This post will show that

quaternion product = cross product − dot product.

First, I’ll explain what quaternions are, then I’ll explain what the equation above means.

The complex numbers are formed by adding to the real numbers a special symbol *i* with the rule that *i*^{2} = −1. The quaternions are similarly formed by adding to the real numbers *i*, *j*, and *k *with the requirement [1] that

*i*^{2} = *j*^{2} = *k*^{2} =* ijk* = −1.

A quaternion is a formal sum of a real number and real multiples of the symbols *i*, *j*, and *k*. For example,

*q* = *w* + *xi* + *yj* + *zk*.

In this example we say *w* is the real part of *q* and *xi* + *yj* + *zk* is the vector part of *q*, analogous to the real and imaginary parts of a complex number.

The quaternion product of two vectors (*x*, *y*, *z*) and (*x*´, *y* ´, *z*´) is the product of *q* = *xi* + *yj* + *zk* and *q*‘ = *x’i* + *y’j* +* z’k* as quaternions. The quaternion product *qq*´ works out to be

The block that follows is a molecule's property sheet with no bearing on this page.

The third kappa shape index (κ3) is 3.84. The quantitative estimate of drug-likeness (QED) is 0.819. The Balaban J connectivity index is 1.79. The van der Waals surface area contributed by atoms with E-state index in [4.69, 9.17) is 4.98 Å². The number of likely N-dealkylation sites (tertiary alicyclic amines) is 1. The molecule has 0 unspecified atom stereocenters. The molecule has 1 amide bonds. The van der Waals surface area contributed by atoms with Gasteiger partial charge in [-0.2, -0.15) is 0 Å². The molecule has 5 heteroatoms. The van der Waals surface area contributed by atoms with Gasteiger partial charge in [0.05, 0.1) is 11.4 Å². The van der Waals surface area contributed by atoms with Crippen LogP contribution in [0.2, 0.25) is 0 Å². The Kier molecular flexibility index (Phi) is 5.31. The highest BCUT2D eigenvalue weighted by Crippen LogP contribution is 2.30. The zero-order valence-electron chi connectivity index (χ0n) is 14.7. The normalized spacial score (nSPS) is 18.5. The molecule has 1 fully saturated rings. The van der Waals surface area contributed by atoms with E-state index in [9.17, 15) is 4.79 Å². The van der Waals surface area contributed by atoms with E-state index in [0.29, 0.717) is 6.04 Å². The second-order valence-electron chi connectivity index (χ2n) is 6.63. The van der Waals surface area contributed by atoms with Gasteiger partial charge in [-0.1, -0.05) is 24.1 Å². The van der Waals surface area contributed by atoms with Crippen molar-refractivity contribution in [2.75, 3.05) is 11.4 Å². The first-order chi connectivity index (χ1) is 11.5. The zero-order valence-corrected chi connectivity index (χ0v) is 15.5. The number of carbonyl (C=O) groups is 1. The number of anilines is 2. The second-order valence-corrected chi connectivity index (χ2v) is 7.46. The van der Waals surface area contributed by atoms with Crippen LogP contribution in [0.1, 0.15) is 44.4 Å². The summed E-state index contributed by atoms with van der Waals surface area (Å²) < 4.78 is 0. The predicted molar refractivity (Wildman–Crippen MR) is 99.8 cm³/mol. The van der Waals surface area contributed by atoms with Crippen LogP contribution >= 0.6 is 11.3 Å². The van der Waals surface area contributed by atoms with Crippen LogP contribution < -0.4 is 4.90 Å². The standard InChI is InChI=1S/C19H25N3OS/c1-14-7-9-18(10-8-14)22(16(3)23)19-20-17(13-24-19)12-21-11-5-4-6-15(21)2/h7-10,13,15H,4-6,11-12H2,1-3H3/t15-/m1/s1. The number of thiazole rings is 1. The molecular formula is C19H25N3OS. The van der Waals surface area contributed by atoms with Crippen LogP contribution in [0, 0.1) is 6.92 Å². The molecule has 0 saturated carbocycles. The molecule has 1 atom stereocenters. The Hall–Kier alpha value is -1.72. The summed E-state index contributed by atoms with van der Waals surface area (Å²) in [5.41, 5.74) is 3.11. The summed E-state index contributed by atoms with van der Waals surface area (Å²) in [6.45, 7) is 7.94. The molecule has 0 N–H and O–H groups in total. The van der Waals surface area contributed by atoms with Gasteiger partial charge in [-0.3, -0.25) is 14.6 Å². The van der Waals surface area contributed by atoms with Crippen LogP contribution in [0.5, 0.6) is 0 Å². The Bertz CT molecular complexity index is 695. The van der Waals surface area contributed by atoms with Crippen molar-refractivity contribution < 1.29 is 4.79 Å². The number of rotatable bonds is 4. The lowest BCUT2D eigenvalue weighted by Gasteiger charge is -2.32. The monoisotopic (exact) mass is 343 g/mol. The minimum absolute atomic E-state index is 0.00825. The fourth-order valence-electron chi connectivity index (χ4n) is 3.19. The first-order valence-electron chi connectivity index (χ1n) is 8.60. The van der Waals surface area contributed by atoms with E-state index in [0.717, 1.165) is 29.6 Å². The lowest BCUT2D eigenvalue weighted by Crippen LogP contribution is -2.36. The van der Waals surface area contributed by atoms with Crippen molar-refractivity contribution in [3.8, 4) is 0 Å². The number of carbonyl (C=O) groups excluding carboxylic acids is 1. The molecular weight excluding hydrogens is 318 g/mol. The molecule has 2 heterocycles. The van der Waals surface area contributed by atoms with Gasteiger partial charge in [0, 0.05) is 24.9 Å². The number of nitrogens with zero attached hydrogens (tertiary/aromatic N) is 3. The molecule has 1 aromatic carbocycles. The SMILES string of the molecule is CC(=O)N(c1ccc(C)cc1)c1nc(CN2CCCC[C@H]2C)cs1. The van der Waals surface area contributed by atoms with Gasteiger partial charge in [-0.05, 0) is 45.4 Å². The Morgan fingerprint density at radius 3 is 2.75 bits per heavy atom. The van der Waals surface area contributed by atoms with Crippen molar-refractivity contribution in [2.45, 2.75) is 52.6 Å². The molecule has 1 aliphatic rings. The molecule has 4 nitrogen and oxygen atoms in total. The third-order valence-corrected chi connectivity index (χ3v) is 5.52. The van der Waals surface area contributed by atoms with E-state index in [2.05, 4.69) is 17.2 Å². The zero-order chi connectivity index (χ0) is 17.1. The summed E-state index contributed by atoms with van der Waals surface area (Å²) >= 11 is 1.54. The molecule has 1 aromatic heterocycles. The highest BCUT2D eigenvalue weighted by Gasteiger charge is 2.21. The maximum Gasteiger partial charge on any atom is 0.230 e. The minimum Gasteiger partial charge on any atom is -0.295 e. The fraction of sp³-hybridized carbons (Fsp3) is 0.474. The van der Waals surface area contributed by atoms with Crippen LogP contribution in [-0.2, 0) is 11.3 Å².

− (*xx*´ + *yy*´ + *zz*´) + (*yz*´ − *zy*´)*i* +(*zx*´− *xz*´)*j* + (*xy*´− *yx*´)*k*

The real part is the negative of the dot product of (*x*, *y*, *z*) and (*x*´, *y*´, *z*´) and the vector part is the cross product of (*x*, *y*, *z*) and (*x*´, *y*´, *z*´).

NB: The context here is vectors of length 3 embedded in the quaternions. In general the quaternion product is more complicated. The products are simpler in the special case of the real component being zero. See, for example, this post.

This relationship is an interesting bit of algebra on its own, but it is also **historically important**. In the 19th century, a debate raged regarding whether quaternions or vectors were the best way to represent things such as electric and magnetic fields. The identity given here shows how the two approaches are related.

## Related posts

[1] To multiply two quaternions, you need to know how to multiply *i*, *j*, and *k* by each other. It is not immediately obvious, but you can derive everything from *i*^{2} = *j*^{2} = *k*^{2} =*ijk* = −1. For example, start with* ijk* = −1 and multiply both sides on the right by *k*. So *ijk*^{2} = −*k*, and since *k*^{2} = −1, *ij* = *k*. Similar manipulations show *jk* = *i* and *ki* = *j*.

Next, (*jk*)(*ki*) = *ij*, but it also equals *jk*^{2}*i* = −*ji*, so *ij* = −*ji* = *k*. Similarly *kj* = −*jk* = −*i* and *ik* = −*ki* = −*j* and this completes the multiplication table for *i*, *j*, and *k*.

The way to remember these products is to imagine a cycle: *i* -> *j* -> *k* -> *i*. The product two consecutive symbols is the next symbol in the cycle. And when you traverse the cycle backward, you change the sign.